Does Creativity Fade With Age?

It’s nice to believe that you are never too old to pursue your creative passions, but is this actually the case?

Earlier this month, the New Yorker published their list of the 20 best writers under 40. The list is typically thought of as an assessment of which young writers will be the most influential in the years to come, but it ended up setting off a slightly tangential debate among bloggers and journalists at the New York Times, the New Yorker and other publications about the effect aging has on creativity. Do writers actually peak at a young age, and if so, have the writers on this list already put out their best work?

Now, of course, the question itself must be taken with a grain of salt, given that it requires us to lump all creative-minded people together and generalize about what makes them tick. That said, the journalists did present some compelling anecdotes and studies that shed light on the nature of creativity.

On the one hand, there is the argument from Sam Tanenhaus in the Times that writers often peak when they’re young. He listed off many great writers like Tolstoy, Flaubert, Hemingway and Kafka who all wrote what are arguably their best works before the age of 35. He concedes that there are examples of writers hitting their stride in later years, but ultimately he concludes that “writers in their youth generally have more direct access to childhood, with its freshets of sensation and revelation. What comes later — technical refinement, command of the literary tradition, deeper understanding of the human condition — may yield different results but not always richer or more artful ones.”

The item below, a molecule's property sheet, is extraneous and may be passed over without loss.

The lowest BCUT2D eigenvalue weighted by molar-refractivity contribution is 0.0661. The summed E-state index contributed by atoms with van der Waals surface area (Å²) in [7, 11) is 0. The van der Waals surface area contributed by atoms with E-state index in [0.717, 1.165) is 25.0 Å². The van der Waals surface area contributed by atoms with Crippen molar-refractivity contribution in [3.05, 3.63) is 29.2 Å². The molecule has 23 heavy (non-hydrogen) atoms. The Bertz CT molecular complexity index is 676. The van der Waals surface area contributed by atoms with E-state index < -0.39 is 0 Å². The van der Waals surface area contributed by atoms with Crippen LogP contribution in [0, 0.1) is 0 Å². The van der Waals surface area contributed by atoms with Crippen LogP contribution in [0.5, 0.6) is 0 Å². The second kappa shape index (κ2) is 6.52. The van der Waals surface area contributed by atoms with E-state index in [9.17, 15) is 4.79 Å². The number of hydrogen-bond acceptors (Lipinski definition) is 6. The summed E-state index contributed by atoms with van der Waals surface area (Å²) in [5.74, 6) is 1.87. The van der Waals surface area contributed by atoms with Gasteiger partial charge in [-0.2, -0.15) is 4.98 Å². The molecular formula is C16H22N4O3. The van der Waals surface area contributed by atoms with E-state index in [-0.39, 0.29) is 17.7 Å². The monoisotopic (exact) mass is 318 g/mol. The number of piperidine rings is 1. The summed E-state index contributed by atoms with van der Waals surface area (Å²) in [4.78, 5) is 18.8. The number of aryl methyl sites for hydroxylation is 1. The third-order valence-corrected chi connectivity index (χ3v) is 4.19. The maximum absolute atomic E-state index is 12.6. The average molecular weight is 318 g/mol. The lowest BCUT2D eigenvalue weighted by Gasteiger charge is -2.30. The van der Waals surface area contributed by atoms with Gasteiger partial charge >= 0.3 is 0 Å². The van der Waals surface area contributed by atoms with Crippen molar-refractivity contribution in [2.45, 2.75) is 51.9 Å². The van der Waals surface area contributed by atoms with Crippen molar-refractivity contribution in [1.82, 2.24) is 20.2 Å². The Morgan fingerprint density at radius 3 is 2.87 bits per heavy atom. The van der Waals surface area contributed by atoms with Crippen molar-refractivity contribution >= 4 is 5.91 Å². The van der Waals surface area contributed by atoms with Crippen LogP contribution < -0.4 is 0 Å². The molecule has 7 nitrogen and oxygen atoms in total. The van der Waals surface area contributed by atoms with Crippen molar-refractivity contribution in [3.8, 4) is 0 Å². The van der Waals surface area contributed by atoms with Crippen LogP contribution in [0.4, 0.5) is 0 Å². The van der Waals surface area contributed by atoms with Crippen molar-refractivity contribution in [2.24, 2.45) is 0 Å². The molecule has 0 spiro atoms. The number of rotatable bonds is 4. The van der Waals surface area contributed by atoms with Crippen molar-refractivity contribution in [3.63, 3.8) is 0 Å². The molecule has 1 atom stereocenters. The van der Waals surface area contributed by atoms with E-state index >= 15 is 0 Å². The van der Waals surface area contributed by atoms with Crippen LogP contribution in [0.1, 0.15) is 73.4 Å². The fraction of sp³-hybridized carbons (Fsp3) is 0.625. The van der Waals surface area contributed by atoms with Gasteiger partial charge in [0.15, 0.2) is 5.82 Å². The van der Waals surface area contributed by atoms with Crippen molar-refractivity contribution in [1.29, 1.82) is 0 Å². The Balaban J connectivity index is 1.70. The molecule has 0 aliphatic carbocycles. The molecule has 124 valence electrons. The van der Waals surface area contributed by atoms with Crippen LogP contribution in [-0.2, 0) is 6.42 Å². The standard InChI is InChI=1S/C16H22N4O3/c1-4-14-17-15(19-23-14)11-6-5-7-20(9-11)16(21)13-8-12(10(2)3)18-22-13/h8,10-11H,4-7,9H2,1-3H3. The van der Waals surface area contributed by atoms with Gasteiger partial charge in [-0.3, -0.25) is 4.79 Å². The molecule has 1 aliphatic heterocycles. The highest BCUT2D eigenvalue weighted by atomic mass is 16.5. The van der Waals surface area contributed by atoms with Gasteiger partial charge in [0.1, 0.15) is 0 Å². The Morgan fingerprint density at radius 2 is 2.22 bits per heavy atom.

Then there is the more nuanced argument put forth by Jonah Lehrer, a contributing editor at Wired, which breaks down how age affects creativity for writers compared to other professions. Lehrer cites a study from a psychologist at UC Davis. This study “found that poets and physicists tend to produce their finest work in their late 20s, while geologists, biologists and novelists tend to peak much later, often not until they reach late middle age.” According to Lehrer, those who pursue a field that is more “loosely defined” and requires a bit more trial and error are more likely to peak at a later age. Apparently, novelists fit more into this category than poets, who “peak early and fade quick.”

Obviously, there are plenty of counter-examples. Grandma Moses first rose to prominence as a painter in her late 70’s, Stanley Kunitz continued writing great poetry until he died at 100 years old and writers like Don DeLillo and Philip Roth continue to put out influential novels in their old age. But are these just exceptions to the norm?

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